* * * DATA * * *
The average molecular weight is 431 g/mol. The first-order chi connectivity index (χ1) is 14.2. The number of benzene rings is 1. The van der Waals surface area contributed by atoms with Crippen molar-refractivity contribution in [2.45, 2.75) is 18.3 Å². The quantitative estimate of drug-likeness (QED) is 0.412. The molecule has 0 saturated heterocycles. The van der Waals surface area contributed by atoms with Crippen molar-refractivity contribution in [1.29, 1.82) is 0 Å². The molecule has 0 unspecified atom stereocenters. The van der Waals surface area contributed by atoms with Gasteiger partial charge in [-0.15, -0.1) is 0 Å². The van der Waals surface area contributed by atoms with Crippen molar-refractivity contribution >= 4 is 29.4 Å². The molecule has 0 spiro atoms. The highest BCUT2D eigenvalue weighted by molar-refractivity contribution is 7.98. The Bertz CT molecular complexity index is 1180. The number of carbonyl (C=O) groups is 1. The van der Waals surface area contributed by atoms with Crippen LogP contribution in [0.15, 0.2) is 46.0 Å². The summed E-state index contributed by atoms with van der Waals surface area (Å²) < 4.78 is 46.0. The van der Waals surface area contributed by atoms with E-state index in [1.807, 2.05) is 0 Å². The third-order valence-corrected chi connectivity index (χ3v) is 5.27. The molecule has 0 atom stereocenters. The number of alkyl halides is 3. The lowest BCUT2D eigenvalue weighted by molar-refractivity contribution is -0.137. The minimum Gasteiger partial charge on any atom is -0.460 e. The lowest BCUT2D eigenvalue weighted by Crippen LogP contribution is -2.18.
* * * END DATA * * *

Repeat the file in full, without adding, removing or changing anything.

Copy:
The average molecular weight is 431 g/mol. The first-order chi connectivity index (χ1) is 14.2. The number of benzene rings is 1. The van der Waals surface area contributed by atoms with Crippen molar-refractivity contribution in [2.45, 2.75) is 18.3 Å². The quantitative estimate of drug-likeness (QED) is 0.412. The molecule has 0 saturated heterocycles. The van der Waals surface area contributed by atoms with Crippen molar-refractivity contribution in [1.29, 1.82) is 0 Å². The molecule has 0 unspecified atom stereocenters. The van der Waals surface area contributed by atoms with Gasteiger partial charge in [-0.15, -0.1) is 0 Å². The van der Waals surface area contributed by atoms with Crippen molar-refractivity contribution >= 4 is 29.4 Å². The molecule has 0 spiro atoms. The highest BCUT2D eigenvalue weighted by molar-refractivity contribution is 7.98. The Bertz CT molecular complexity index is 1180. The number of carbonyl (C=O) groups is 1. The van der Waals surface area contributed by atoms with Crippen LogP contribution in [0.15, 0.2) is 46.0 Å². The summed E-state index contributed by atoms with van der Waals surface area (Å²) < 4.78 is 46.0. The van der Waals surface area contributed by atoms with E-state index in [1.807, 2.05) is 0 Å². The third-order valence-corrected chi connectivity index (χ3v) is 5.27. The molecule has 0 atom stereocenters. The number of alkyl halides is 3. The lowest BCUT2D eigenvalue weighted by molar-refractivity contribution is -0.137. The minimum Gasteiger partial charge on any atom is -0.460 e. The lowest BCUT2D eigenvalue weighted by Crippen LogP contribution is -2.18.